Cock Sparrer - Shock Troops (Cover Artwork)
Staff Pick

Cock Sparrer

Cock Sparrer: Shock Troops

Shock Troops (1982)

Carrere


5
Way back before knowing about classic British Oi! bands was cool (i.e. somewhere around 2005), I was thumbing through a copy of Punk Rock Confidential (put out by the Bay Area moguls at Fat Wreck) and ran across a photo of a woman with Cock Sparrer's bloody wings logo tattooed across her entire back...

Way back before knowing about classic British Oi! bands was cool (i.e. somewhere around 2005), I was thumbing through a copy of Punk Rock Confidential (put out by the Bay Area moguls at Fat Wreck) and ran across a photo of a woman with Cock Sparrer's bloody wings logo tattooed across her entire back. Not only was this the most outrageous/coolest thing I'd ever seen, but it served as a reminder that I needed to check out the curiously named band that people had been recommending to me for years. After one song (an online stream of "Last Train to Dagenham") I was hooked. Love at first listen, if you will.

The major factor playing into getting hooked on a consequential listen of a full Cock Sparrer album was how ridiculously catchy every single song was. After all, you can't make a catch without a hook. You can't make a successful Cock Sparrer album without hooks, either. It's essential. And on Cock Sparrer's timeless 1982 debut, Shock Troops, it's never more apparent. With fairly standard music, and lyrics that are above par, but not exactly brilliant, Cock Sparrer's big selling point is that their songs will get stuck in your head for days, and you won't mind at all. "Riot Squad" -- a whimsical tale of a rejected thug turned state-hired billy club -- seamlessly blends classic pop songwriting with a perfect six-string siren simulation as lead vocalist Colin McFaul sings the chorus, "He's in the riot squad / The wanna fight squad / The shoot on sight squad / For law and right." While other prominent British Oi! acts like Sham 69 and Cockney Rejects jumped at the genre's success, inking major label deals, Cock Sparrer epitomized the working class ideals behind the music, as the militant anti-corporate "Take ??Em All" suggested the best thing to do with slick-talking, self-interested music execs was to "Put 'em up against a wall and shoot 'em."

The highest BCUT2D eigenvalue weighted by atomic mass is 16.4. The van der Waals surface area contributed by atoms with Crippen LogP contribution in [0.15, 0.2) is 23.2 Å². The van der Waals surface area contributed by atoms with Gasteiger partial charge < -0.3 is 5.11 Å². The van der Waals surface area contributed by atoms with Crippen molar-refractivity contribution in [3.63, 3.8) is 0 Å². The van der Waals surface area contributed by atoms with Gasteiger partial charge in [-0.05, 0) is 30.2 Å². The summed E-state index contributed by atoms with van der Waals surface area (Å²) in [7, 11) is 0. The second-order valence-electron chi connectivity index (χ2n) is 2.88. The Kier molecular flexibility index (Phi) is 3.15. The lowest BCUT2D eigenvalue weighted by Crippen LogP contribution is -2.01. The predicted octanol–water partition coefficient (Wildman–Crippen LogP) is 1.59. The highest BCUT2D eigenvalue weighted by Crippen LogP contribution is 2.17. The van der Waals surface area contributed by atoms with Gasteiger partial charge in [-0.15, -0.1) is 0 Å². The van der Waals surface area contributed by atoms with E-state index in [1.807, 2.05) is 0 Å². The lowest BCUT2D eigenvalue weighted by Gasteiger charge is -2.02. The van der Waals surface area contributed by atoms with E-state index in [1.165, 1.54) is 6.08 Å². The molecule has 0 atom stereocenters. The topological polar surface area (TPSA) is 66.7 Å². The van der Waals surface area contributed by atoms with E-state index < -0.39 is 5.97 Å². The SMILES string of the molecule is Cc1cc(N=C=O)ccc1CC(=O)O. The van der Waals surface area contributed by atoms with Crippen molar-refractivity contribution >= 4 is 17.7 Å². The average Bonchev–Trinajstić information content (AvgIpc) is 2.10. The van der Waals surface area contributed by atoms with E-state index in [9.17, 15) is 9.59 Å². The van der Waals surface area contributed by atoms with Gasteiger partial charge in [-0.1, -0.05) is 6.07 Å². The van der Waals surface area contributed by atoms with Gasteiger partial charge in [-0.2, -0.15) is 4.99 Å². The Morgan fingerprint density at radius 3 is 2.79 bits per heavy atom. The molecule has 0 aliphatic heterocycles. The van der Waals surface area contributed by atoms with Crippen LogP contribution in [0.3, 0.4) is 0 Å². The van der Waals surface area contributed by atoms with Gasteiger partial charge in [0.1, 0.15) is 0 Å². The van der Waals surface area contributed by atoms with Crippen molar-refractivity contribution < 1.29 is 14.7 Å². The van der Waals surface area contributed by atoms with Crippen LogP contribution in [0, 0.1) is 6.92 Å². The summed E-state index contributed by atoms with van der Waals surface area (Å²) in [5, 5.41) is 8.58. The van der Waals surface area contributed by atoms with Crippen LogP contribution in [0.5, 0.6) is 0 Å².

Long accused by the sensationalist and misinformed media of propagating the right wing, Cock Sparrer lets their true politics show through bluntly in "Secret Army": When a bomb goes off in a city street / When a man gets killed for his beliefs / When a mother cries for the son she had / That's when the world's gone mad." The boys kick up a bit of dust with the unofficial English football anthem (and I stress the word "anthem") "England Belongs to Me," while the climbing pitched proclamation of "Droogs Don't Run" sounds like a direct inspiration for the Bouncing Souls' "You're So Rad."

While I wouldn't necessarily suggest a full-back tattoo, Cock Sparrer deserves all the praise they get, for Shock Troops is an album anyone can enjoy. [Not to mention, Taang!'s 2000 reissue includes five bonus songs that, while not being at the same level of quality, certainly don't detract from the perfection of the original.]